J Street’s Executive Director Jeremy Ben-Ami Speaks At An Event Co-Sponsored By The Arab American Institute As James Zogby listens Attentively In The Background.

Hanania is not the first Arab-American to endorse and call for collaboration with the “moderate” component of the pro-Israel lobby. The omnipresent James Zogby, who also earned the Ikhras Shoe of The Month Award in part due to his own collaboration with J Street, has maintained a close working relationship with the group since its inception. His one-man shop, the Arab American Institute (also funded by Arab oil-Sheikhs), has co-sponsored numerous events with J Street. For the ATFP, on the other hand, J Street is far too “moderate”, and will likely continue working with AIPAC and The Israel Project.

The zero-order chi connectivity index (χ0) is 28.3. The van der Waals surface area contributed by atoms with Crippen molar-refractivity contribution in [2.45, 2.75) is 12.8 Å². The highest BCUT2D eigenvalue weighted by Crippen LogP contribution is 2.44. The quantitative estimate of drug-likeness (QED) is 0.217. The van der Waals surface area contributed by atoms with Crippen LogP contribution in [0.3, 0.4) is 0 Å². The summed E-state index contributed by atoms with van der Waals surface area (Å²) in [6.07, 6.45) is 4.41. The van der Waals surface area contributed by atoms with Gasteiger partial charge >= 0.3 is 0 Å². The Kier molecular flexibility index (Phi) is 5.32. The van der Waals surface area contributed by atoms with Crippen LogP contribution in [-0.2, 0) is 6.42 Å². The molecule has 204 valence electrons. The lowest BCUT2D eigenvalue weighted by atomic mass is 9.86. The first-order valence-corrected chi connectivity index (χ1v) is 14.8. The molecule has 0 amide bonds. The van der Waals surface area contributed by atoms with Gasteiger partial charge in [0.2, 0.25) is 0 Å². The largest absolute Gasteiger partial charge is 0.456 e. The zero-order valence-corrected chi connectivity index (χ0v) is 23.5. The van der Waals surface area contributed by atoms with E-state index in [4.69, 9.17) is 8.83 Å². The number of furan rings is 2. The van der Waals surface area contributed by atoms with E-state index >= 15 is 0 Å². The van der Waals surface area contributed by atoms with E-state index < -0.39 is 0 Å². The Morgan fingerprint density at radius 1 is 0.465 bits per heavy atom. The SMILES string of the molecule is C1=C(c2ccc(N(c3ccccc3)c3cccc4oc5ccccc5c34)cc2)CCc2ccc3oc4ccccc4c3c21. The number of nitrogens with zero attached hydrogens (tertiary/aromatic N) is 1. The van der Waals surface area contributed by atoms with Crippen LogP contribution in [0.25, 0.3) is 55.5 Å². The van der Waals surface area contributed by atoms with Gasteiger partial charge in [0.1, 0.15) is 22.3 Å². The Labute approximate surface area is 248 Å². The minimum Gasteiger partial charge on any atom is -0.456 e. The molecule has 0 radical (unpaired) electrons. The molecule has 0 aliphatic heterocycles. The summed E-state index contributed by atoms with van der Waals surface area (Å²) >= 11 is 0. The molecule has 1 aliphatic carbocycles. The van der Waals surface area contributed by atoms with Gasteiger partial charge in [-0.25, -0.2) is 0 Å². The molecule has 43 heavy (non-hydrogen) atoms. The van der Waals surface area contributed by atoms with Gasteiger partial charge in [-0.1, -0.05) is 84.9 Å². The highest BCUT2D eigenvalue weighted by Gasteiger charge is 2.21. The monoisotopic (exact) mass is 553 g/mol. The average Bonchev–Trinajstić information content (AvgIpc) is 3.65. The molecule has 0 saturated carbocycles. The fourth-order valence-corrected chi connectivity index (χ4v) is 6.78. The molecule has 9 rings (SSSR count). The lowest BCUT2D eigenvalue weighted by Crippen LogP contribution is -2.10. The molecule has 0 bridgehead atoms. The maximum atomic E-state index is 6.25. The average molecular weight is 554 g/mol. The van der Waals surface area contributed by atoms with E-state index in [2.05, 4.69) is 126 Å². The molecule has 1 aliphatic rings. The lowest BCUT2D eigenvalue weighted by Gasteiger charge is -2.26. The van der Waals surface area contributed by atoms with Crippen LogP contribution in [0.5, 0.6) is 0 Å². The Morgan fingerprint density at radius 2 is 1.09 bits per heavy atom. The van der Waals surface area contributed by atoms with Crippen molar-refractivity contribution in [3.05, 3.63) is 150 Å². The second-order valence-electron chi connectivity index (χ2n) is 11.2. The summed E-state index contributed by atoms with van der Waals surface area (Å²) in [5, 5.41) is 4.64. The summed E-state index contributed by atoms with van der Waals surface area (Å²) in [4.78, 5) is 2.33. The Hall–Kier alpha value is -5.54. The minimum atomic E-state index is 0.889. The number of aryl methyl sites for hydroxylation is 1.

Hanania and this handful of Arab-Americans are free to associate with and collaborate with whom they choose, but it is deceptive and audacious for Hanania to present the self-defeating position he and his ilk adopt as representative of a rising, brave dissident faction within the Arab community. And Hanania, Zogby, Ibish and other Arab-Americans who support liberal or right-wing Zionist organizations certainly do not have the right to speak in the name of millions of displaced Palestinians that have chosen the path of resistance over whatever short-term gains Hanania et al imagine they’ll obtain from such insidious associations. At best Hanania has a woefully shallow understanding of the history of the Palestinian struggle and at worst he cynically and opportunistically jeopardizes the just plight of a besieged people. Hanania is free to join either faction of the pro-Israel lobby if he so chooses but has no right to lecture, much less scold, Arab-Americans who believe in the justice of the Palestinian cause including the right of return to a liberated Palestine. We are the overwhelming majority of Arabs, Arab-Americans, Muslims, and most importantly, the overwhelming majority of a common humanity united by universal human values and opposed to colonialism, ethnic cleansing, racism, apartheid, and military occupation. The views of the handful of Arab-American Zionists will remain antithetical to our community and to all people who believe in the struggle for freedom and justice in Palestine. And their supporters will remain restricted to the morally and politically repugnant, and the hitherto unknown members of that mysterious, dissident faction of Arab-Americans we keep hearing about.